The origin films. Many very similar.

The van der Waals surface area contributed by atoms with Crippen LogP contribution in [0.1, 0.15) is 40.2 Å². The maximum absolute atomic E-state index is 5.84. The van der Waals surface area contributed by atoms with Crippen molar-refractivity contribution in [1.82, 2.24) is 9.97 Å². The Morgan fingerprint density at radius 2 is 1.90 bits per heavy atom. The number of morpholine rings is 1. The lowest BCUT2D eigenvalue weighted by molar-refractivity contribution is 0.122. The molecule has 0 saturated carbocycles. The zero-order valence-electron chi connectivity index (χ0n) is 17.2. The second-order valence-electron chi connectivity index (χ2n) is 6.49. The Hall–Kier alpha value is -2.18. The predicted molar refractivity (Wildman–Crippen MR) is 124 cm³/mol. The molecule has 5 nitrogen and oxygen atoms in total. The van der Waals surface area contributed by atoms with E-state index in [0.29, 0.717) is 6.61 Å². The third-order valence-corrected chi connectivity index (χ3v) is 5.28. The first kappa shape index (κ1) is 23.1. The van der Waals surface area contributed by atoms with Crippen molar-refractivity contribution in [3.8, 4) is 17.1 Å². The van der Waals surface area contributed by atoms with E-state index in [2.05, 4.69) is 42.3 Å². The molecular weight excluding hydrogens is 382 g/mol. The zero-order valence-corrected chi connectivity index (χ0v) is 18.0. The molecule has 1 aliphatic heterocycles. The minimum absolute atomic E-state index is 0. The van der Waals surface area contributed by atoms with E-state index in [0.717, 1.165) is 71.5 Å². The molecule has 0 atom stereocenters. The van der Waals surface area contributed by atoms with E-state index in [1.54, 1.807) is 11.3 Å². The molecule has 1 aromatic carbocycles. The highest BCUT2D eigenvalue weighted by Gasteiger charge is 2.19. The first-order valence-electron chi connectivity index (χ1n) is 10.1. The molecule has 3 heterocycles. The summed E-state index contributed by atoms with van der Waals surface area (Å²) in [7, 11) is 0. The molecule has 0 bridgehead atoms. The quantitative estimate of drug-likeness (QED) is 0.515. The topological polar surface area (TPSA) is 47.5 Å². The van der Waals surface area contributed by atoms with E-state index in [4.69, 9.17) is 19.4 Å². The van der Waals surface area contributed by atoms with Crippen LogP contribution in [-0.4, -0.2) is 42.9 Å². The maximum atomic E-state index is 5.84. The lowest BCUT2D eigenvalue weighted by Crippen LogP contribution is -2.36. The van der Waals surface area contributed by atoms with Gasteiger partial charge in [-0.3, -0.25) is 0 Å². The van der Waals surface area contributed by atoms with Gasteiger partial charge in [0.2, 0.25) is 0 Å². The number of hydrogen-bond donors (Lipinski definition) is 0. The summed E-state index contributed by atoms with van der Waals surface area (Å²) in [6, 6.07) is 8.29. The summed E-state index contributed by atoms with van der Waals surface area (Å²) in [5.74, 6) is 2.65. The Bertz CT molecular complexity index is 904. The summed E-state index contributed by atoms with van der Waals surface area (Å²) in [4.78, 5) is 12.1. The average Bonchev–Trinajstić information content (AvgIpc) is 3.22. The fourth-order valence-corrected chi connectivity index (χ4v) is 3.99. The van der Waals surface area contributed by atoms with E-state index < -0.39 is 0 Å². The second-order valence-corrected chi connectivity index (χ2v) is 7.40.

In the year 2000, M. Night Shyamalan released the movie Unbreakable (the first in the Glass trilogy). This was his first really successful movie and it was about a man named David Dunn who discovered he had super strength among other powers. However, his powers aren’t necessarily the focal point of the movie. It’s his relationship with his son and his struggling marriage with his wife that are the most compelling part of the movie. It’s told in a real world setting, and you get the feeling that this would happen to a man if he had superpowers, and this is how real people would react. There’s no amazing fight sequence, nobody is flying in the sky, and there’s no epic confrontation with the villain (who is basically an incredibly smart man trying to out David Dunn as a real life superhero). It’s more realistic. The sequels Split and Glass would push the limits of a real world superhero saga and give us a further look at what this type of world would be like. Though Unbreakable and it’s subsequent films don’t conform to the typical tropes of a superhero genre, they deconstruct it and allow the audience to view superheroes from a new perspective unfettered by preconceived notions and expectations.